Same Dose- different results : Would love some... - Thyroid UK

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Same Dose- different results

Bramble83
Bramble83

Would love some thoughts / comments on my latest results please, this is on 100mg of Levo, exactly the same as I was on for my previous results. My TSH seems to have come down quite a bit but my FT4 has also dropped quite a bit

TSH 0.11 (0.27-4.2)

FT4 22 (9-26)

FT3 4.1 (2.8-7.1)

This is no change of dose from the previous results, however on the last lot (below) I made a mistake and took my 100mg of Levo 3 hours before my blood test, although general consensus on here was that it wouldn’t have made a huge difference:

TSH 1.48 (0.27-4.20)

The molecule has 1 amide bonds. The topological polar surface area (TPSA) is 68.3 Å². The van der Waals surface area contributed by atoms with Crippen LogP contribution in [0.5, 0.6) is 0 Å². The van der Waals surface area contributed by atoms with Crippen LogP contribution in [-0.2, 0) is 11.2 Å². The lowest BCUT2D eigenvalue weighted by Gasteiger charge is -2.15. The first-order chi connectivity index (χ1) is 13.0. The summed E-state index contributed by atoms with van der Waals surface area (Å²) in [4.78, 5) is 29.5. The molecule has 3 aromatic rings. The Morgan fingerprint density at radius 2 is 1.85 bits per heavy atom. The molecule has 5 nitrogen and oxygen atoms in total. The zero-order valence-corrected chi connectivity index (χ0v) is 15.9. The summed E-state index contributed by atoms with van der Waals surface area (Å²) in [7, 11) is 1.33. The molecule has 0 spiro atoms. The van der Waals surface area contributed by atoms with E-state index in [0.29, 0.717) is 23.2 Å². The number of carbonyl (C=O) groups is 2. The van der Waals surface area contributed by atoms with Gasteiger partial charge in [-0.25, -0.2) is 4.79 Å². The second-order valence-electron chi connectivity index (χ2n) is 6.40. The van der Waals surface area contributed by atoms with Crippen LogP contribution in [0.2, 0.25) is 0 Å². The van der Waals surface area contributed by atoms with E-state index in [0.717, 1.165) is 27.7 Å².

FT4 28.4 (9-26)

FT3 4.36 (2.8-7.1)

Previous results on 75mg were as follows:

TSH 1.61 (0.27-4.20)

FT4 18.2 (9-26)

FT3 2.9 (3.1-6.8)

All my vitamins and minerals are pretty optimal, so I didn’t spend the money to have them done again via Medichecks

All comments very much appreciated 😀

21 Replies
oldestnewest

Actually, it wasn't a general consensus. I was the only one that commented on the possible difference, and concluded that it was 'impossible to tell with any accuracy'. But, looking at your latest results, it's possible that it did make quite a difference. And, not surprising that your FT4 level has dropped when the test was done respecting the 24 hour gap.

But, in a way it doesn't make much difference in the end, because you're still a poor converter, and it's the FT3 that is the most important number. And, that could do with being higher. :)

Bramble83
Bramble83 in reply to greygoose

Oops! Maybe general consensus was not quite accurate 🤣

I was surprised that my TSH has dropped so much in comparison to before.